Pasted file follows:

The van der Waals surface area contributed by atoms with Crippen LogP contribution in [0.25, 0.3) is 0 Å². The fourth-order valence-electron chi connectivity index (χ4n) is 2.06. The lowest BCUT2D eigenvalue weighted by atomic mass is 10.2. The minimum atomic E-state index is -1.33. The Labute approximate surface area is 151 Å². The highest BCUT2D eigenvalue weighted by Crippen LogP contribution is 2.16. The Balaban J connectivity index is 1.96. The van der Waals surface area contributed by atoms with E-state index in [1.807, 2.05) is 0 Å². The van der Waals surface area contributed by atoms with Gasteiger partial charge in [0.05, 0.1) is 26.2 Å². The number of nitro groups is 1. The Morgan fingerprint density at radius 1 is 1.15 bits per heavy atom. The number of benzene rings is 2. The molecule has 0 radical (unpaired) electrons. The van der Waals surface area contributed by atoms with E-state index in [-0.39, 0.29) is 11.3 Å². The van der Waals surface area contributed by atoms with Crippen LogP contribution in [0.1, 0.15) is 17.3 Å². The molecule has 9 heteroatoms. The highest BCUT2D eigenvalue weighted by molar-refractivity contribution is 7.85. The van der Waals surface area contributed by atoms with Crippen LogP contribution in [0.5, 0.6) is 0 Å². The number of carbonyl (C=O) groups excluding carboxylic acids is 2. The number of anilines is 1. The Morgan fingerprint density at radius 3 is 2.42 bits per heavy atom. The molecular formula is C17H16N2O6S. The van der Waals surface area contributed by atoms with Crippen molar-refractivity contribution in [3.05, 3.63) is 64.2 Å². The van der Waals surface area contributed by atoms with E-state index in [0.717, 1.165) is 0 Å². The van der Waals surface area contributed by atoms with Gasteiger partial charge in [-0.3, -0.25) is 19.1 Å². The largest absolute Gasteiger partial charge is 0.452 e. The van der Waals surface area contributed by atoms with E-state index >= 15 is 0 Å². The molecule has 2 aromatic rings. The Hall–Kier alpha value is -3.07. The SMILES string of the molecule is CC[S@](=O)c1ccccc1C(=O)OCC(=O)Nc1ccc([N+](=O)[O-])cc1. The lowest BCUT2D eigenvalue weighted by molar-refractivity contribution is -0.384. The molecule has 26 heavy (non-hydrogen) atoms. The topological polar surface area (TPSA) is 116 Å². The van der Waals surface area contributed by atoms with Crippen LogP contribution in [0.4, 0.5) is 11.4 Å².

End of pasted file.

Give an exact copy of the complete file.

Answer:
The van der Waals surface area contributed by atoms with Crippen LogP contribution in [0.25, 0.3) is 0 Å². The fourth-order valence-electron chi connectivity index (χ4n) is 2.06. The lowest BCUT2D eigenvalue weighted by atomic mass is 10.2. The minimum atomic E-state index is -1.33. The Labute approximate surface area is 151 Å². The highest BCUT2D eigenvalue weighted by Crippen LogP contribution is 2.16. The Balaban J connectivity index is 1.96. The van der Waals surface area contributed by atoms with E-state index in [1.807, 2.05) is 0 Å². The van der Waals surface area contributed by atoms with Gasteiger partial charge in [0.05, 0.1) is 26.2 Å². The number of nitro groups is 1. The Morgan fingerprint density at radius 1 is 1.15 bits per heavy atom. The number of benzene rings is 2. The molecule has 0 radical (unpaired) electrons. The van der Waals surface area contributed by atoms with E-state index in [-0.39, 0.29) is 11.3 Å². The van der Waals surface area contributed by atoms with Crippen LogP contribution in [0.1, 0.15) is 17.3 Å². The molecule has 9 heteroatoms. The highest BCUT2D eigenvalue weighted by molar-refractivity contribution is 7.85. The van der Waals surface area contributed by atoms with Crippen LogP contribution in [0.5, 0.6) is 0 Å². The number of carbonyl (C=O) groups excluding carboxylic acids is 2. The number of anilines is 1. The Morgan fingerprint density at radius 3 is 2.42 bits per heavy atom. The molecular formula is C17H16N2O6S. The van der Waals surface area contributed by atoms with Crippen molar-refractivity contribution in [3.05, 3.63) is 64.2 Å². The van der Waals surface area contributed by atoms with E-state index in [0.717, 1.165) is 0 Å². The van der Waals surface area contributed by atoms with Gasteiger partial charge in [-0.3, -0.25) is 19.1 Å². The largest absolute Gasteiger partial charge is 0.452 e. The van der Waals surface area contributed by atoms with E-state index >= 15 is 0 Å². The molecule has 2 aromatic rings. The Hall–Kier alpha value is -3.07. The SMILES string of the molecule is CC[S@](=O)c1ccccc1C(=O)OCC(=O)Nc1ccc([N+](=O)[O-])cc1. The lowest BCUT2D eigenvalue weighted by molar-refractivity contribution is -0.384. The molecule has 26 heavy (non-hydrogen) atoms. The topological polar surface area (TPSA) is 116 Å². The van der Waals surface area contributed by atoms with Crippen LogP contribution in [0.4, 0.5) is 11.4 Å².